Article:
In Berkeley and Oakland, there’s a burger on just about every corner. Here are nine of the best.
A group of environmentalists in Vermont aren’t at all squeamish about “pee-cycling.” A local hay farmer is using their pee as fertilizer as they run tests to find out how safe it is for growing food.
China has been a big and growing market for U.S. corn. But then farmers started planting a kind of genetically engineered corn that’s not yet approved in China, and the Chinese government struck back.
Cacao “supertrees” in the north produce more pods with more seeds than ordinary cacao trees. A USAID project hopes to capitalize on that so Haiti can gain a foothold in the high-end chocolate market.
Drakes Bay Oyster Company is the one of largest operating oyster farms in California, and after month’s of legal battles, it’s being ordered to shut down by the federal government who has refused to renew the farm’s lease on park land. But a group of restaurant owners have filed a last minute lawsuit to keep this important local food source afloat.
CUESA discusses the advantages and disadvantages between heirloom and hybrid tomatoes as well as clarifying the difference between hybrids and GMOs.
Writer Will Potter raised money through Kickstarter to buy drones and other equipment to investigate animal agriculture in the U.S. He says drones will help him circumvent so-called “ag-gag” laws.
With harvests and travel season both at their peaks, summer is prime time for agritourism. CUESA shares a list of family-fun local farm trip opportunities.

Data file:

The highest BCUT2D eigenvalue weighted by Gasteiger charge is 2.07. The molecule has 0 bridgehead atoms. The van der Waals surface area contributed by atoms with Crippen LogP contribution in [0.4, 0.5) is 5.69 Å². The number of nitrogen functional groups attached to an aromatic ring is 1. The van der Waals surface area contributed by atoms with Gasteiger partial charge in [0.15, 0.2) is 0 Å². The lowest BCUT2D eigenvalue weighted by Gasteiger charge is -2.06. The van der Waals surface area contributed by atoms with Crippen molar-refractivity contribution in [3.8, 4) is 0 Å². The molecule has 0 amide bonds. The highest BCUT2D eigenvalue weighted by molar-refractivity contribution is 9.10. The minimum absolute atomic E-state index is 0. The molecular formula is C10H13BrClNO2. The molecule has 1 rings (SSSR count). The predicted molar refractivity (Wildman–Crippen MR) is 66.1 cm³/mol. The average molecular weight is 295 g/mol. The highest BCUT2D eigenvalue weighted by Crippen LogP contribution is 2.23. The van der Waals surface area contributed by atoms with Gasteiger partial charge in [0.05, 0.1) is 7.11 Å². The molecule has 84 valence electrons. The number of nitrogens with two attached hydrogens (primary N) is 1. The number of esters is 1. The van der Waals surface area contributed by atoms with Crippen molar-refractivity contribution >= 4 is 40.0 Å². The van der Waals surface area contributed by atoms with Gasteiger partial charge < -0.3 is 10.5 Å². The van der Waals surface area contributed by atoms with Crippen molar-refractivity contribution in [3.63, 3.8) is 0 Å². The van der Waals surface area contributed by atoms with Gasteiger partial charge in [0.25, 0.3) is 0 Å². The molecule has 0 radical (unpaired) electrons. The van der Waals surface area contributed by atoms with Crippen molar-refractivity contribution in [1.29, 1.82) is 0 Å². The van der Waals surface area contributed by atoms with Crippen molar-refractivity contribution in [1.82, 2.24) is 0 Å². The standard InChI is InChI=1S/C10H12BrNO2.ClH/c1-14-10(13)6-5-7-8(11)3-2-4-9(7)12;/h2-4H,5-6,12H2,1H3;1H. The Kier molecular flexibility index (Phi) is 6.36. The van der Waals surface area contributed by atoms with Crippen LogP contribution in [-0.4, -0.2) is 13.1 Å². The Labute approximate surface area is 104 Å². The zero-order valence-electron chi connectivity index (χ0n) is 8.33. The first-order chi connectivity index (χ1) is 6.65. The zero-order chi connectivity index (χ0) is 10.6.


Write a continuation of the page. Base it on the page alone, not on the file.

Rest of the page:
What if you want fresh local seafood that hasn’t been frozen and flown thousands of miles to sit in a display case for a week? Enter “community supported fisheries.” Modeled after community supported agriculture (CSAs), CSFs in the Bay Area provide members with a weekly or monthly supply of fish and shellfish from the California Coast.
A new banana enhanced with vitamin A is intended to address diet deficiencies in Uganda. But if the past history of “biofortified” crops is prologue, it faces a tough road ahead.
The University of California, Davis is the source of most commercial strawberries. Now, the university’s strawberry breeders are going into business for themselves, and farmers are worried.
For centuries, brewers have given farmers leftover grain to use as animal feed without any problems. So why is the FDA currently trying to regulate it?
A tiny fraction of America’s 2 million farmers produces most of our food. They are the winners of a long-running competition for land and profits that has also drained the life out of small towns.
Water is scarce in California, and prices are all over the map. Some farmers are paying almost 100 times more than others. Should water flow to the highest bidder?